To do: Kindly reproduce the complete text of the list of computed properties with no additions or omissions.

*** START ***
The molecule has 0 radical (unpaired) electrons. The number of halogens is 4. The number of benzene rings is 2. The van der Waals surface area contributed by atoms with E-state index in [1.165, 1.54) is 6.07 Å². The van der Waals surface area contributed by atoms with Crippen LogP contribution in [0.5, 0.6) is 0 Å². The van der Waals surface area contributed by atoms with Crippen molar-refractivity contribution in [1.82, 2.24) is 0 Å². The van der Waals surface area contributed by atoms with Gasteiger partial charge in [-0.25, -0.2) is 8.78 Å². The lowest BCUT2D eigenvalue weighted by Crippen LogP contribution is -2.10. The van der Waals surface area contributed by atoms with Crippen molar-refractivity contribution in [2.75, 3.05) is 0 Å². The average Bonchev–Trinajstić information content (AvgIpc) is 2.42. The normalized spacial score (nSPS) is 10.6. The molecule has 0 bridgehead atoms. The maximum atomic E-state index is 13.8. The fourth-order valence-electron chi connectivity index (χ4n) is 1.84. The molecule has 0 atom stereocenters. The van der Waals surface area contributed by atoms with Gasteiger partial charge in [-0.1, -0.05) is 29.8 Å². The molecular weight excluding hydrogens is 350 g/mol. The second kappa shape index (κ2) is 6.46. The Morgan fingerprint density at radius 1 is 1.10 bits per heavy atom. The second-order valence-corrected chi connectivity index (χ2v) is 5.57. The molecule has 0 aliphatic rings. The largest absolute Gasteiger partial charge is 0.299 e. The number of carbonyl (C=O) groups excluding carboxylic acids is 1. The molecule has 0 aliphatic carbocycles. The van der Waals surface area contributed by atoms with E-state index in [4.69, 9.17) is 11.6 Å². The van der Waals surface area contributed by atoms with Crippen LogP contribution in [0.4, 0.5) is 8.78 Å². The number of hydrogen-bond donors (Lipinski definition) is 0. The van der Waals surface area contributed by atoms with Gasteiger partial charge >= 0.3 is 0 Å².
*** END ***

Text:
The molecule has 0 radical (unpaired) electrons. The number of halogens is 4. The number of benzene rings is 2. The van der Waals surface area contributed by atoms with E-state index in [1.165, 1.54) is 6.07 Å². The van der Waals surface area contributed by atoms with Crippen LogP contribution in [0.5, 0.6) is 0 Å². The van der Waals surface area contributed by atoms with Crippen molar-refractivity contribution in [1.82, 2.24) is 0 Å². The van der Waals surface area contributed by atoms with Gasteiger partial charge in [-0.25, -0.2) is 8.78 Å². The lowest BCUT2D eigenvalue weighted by Crippen LogP contribution is -2.10. The van der Waals surface area contributed by atoms with Crippen molar-refractivity contribution in [2.75, 3.05) is 0 Å². The average Bonchev–Trinajstić information content (AvgIpc) is 2.42. The normalized spacial score (nSPS) is 10.6. The molecule has 0 bridgehead atoms. The maximum atomic E-state index is 13.8. The fourth-order valence-electron chi connectivity index (χ4n) is 1.84. The molecule has 0 atom stereocenters. The van der Waals surface area contributed by atoms with Gasteiger partial charge in [-0.1, -0.05) is 29.8 Å². The molecular weight excluding hydrogens is 350 g/mol. The second kappa shape index (κ2) is 6.46. The Morgan fingerprint density at radius 1 is 1.10 bits per heavy atom. The second-order valence-corrected chi connectivity index (χ2v) is 5.57. The molecule has 0 aliphatic rings. The largest absolute Gasteiger partial charge is 0.299 e. The number of carbonyl (C=O) groups excluding carboxylic acids is 1. The molecule has 0 aliphatic carbocycles. The van der Waals surface area contributed by atoms with E-state index in [4.69, 9.17) is 11.6 Å². The van der Waals surface area contributed by atoms with Crippen LogP contribution in [0.4, 0.5) is 8.78 Å². The number of hydrogen-bond donors (Lipinski definition) is 0. The van der Waals surface area contributed by atoms with Gasteiger partial charge >= 0.3 is 0 Å².